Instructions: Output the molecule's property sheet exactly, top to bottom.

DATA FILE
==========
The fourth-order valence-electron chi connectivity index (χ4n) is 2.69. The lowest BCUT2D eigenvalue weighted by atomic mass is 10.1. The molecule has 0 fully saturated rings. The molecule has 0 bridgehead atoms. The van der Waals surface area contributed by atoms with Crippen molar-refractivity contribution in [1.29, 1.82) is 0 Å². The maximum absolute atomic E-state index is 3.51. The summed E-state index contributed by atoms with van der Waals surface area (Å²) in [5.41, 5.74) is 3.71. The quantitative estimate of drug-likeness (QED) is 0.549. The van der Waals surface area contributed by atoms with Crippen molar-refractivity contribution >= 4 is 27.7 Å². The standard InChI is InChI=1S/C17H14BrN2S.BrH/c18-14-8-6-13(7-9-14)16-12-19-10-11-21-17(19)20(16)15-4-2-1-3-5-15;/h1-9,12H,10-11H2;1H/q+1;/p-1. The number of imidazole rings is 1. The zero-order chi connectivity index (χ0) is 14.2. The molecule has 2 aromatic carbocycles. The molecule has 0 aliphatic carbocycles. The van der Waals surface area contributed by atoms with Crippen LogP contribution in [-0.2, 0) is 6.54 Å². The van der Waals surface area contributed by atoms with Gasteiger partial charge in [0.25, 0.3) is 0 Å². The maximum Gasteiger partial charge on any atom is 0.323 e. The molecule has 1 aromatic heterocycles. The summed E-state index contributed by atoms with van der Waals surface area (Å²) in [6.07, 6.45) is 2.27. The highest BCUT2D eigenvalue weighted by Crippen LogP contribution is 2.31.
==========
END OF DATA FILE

The fourth-order valence-electron chi connectivity index (χ4n) is 2.69. The lowest BCUT2D eigenvalue weighted by atomic mass is 10.1. The molecule has 0 fully saturated rings. The molecule has 0 bridgehead atoms. The van der Waals surface area contributed by atoms with Crippen molar-refractivity contribution in [1.29, 1.82) is 0 Å². The maximum absolute atomic E-state index is 3.51. The summed E-state index contributed by atoms with van der Waals surface area (Å²) in [5.41, 5.74) is 3.71. The quantitative estimate of drug-likeness (QED) is 0.549. The van der Waals surface area contributed by atoms with Crippen molar-refractivity contribution >= 4 is 27.7 Å². The standard InChI is InChI=1S/C17H14BrN2S.BrH/c18-14-8-6-13(7-9-14)16-12-19-10-11-21-17(19)20(16)15-4-2-1-3-5-15;/h1-9,12H,10-11H2;1H/q+1;/p-1. The number of imidazole rings is 1. The zero-order chi connectivity index (χ0) is 14.2. The molecule has 2 aromatic carbocycles. The molecule has 0 aliphatic carbocycles. The van der Waals surface area contributed by atoms with Crippen LogP contribution in [-0.2, 0) is 6.54 Å². The van der Waals surface area contributed by atoms with Gasteiger partial charge in [0.25, 0.3) is 0 Å². The maximum Gasteiger partial charge on any atom is 0.323 e. The molecule has 1 aromatic heterocycles. The summed E-state index contributed by atoms with van der Waals surface area (Å²) in [6.07, 6.45) is 2.27. The highest BCUT2D eigenvalue weighted by Crippen LogP contribution is 2.31.